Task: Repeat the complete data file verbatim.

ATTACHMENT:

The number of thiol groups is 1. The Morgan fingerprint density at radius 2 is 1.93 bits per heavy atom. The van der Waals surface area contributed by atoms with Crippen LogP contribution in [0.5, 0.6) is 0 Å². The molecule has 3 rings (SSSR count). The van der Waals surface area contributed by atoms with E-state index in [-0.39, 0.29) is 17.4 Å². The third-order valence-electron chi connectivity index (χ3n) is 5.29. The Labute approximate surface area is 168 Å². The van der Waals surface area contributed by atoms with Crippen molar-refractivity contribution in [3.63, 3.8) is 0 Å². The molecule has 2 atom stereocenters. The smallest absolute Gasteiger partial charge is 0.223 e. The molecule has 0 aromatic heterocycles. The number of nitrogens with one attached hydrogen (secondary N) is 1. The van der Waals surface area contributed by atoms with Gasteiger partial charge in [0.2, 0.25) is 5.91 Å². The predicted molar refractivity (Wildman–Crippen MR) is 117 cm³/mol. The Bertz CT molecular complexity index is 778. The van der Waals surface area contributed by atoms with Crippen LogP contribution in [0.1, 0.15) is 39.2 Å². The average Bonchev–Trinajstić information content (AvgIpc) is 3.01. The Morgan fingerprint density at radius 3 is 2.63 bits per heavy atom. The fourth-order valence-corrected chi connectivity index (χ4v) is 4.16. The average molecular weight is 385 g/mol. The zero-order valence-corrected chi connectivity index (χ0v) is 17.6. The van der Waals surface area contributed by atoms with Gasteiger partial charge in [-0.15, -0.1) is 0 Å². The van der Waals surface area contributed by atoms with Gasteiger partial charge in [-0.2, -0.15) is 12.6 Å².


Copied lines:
The number of thiol groups is 1. The Morgan fingerprint density at radius 2 is 1.93 bits per heavy atom. The van der Waals surface area contributed by atoms with Crippen LogP contribution in [0.5, 0.6) is 0 Å². The molecule has 3 rings (SSSR count). The van der Waals surface area contributed by atoms with E-state index in [-0.39, 0.29) is 17.4 Å². The third-order valence-electron chi connectivity index (χ3n) is 5.29. The Labute approximate surface area is 168 Å². The van der Waals surface area contributed by atoms with Crippen molar-refractivity contribution in [3.63, 3.8) is 0 Å². The molecule has 2 atom stereocenters. The smallest absolute Gasteiger partial charge is 0.223 e. The molecule has 0 aromatic heterocycles. The number of nitrogens with one attached hydrogen (secondary N) is 1. The van der Waals surface area contributed by atoms with Gasteiger partial charge in [0.2, 0.25) is 5.91 Å². The predicted molar refractivity (Wildman–Crippen MR) is 117 cm³/mol. The Bertz CT molecular complexity index is 778. The van der Waals surface area contributed by atoms with Crippen LogP contribution in [0.1, 0.15) is 39.2 Å². The average Bonchev–Trinajstić information content (AvgIpc) is 3.01. The Morgan fingerprint density at radius 3 is 2.63 bits per heavy atom. The fourth-order valence-corrected chi connectivity index (χ4v) is 4.16. The average molecular weight is 385 g/mol. The zero-order valence-corrected chi connectivity index (χ0v) is 17.6. The van der Waals surface area contributed by atoms with Gasteiger partial charge in [-0.15, -0.1) is 0 Å². The van der Waals surface area contributed by atoms with Gasteiger partial charge in [-0.2, -0.15) is 12.6 Å².